Wednesday, June 5, 2013

What If Kids Could Swear at School?

by David Linder, Clearwater parent

Warning, the following post includes language some people don't like--and stories of kids using such language.

One rainy day on our way out the door, I heard my 10-year-old yell, "Shit!" from outside. I quickly went to look what happened. Turns out he had been balancing two boxes of Yu-Gi-Oh cards on top of a binder. It was raining and the boxes slipped and fell to the ground.

Seeing they were in metal tins I knew the cards were fine. I reminded him the rain wouldn't affect them and offered him a bag to carry them in. I know how I was supposed to react: a minor using bad words needs to be disciplined, right? What I actually thought at the time was, "Neat. He knows how to swear correctly."

I love the question of "What if kids could swear at school," because it’s so shocking to adults. Don’t you need to teach children appropriate language? How will they know not to shout curses at work later? 

Adults that object miss the point--it’s not that I want my kids to swear. I have the same goals as any parent: that my kids will function as sensitive, compassionate, and productive people in society--as good citizens.

By having the freedom to swear at school, students have to learn how to wield language.* Words are just words, but some words are sharper than others.  They can hurt; they can incite. What better way to practice restraint than to learn what the true impact of words is?

Banned words are taboo fun. As long as nobody finds out, it’s a thrill to use them because you aren’t supposed to. Remove the ban and you remove the thrill. Now you have to deal with the meaning and intention of the word.

Swear words can also heal. Dropped the Thanksgiving turkey on the floor on the way to the table? The first thing most of us do is exclaim--loudly. That swear is a self-rebuke, a wish, and a regret. Researchers have found that swearing can reduce physical pain. My wish is that my children understand the use and impact of all their language.

*School Meeting,The Clearwater School's governing body composed of all students and staff, has repeatedly upheld the right of free speech, but also expects responsible use of emotionally-charged words. People who choose to swear at school must be certain that no one in the vicinity finds their language offensive or hurtful, and have to deal with the consequences of using language irresponsibly.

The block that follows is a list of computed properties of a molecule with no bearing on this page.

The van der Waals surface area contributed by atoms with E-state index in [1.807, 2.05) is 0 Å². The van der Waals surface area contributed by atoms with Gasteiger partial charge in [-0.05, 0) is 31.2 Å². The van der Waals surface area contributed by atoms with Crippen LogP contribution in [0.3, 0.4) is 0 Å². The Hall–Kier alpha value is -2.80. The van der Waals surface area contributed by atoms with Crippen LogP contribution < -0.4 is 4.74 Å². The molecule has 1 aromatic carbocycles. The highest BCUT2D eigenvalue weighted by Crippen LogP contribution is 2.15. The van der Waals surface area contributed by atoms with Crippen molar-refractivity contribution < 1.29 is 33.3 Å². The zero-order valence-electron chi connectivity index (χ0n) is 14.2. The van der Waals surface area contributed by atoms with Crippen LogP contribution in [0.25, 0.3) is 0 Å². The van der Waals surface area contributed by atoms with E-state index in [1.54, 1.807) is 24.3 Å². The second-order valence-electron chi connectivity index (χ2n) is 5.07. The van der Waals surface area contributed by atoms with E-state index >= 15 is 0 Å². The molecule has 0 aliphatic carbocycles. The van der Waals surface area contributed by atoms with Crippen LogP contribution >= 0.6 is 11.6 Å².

Sarah D. said...

I can't say that I love the semi-gratuitous swearing that seems to pour out of the mouth of my seven year old, but I have always felt that restricting kids from swearing and/or not swearing around kids is somewhat bizarrely arbitrary. I want my kids to understand the power of language in all its permutations and allowing them to swear has given us the opportunity to have great conversations about the meanings of some of those words and why (at least at our house) some swear words are okay, but others (ones that have potentially sexist, homophobic, etc. meanings) are not.

Unknown said...

Unlike Sarah, I am quite fond of semi-gratuitous swearing -- as long as it's done by small barefoot kids with unbrushed hair running around school buildings. I feel a sense of nostalgic comfort when I see this kind of spectacle; it reminds me of my childhood and the free school I went to. My kids actually swear a heckuva lot less often than I do, and almost never (anymore) in embarrassing situations like in front of grandparents or at a summer camp. I hear much more gratuitous swearing on public transportation or crossing college campuses -- coming from the mouths of those who, presumably, did not get much experience of freedom and its consequences in their early years.

tbk said...

"Bad language" is the number one example showing that children learn by example: Don't use bad language around them and they won't pick it up. I agree with Sarah, be open about it and talk about what could be taken as an insult and is not good (words can hurt).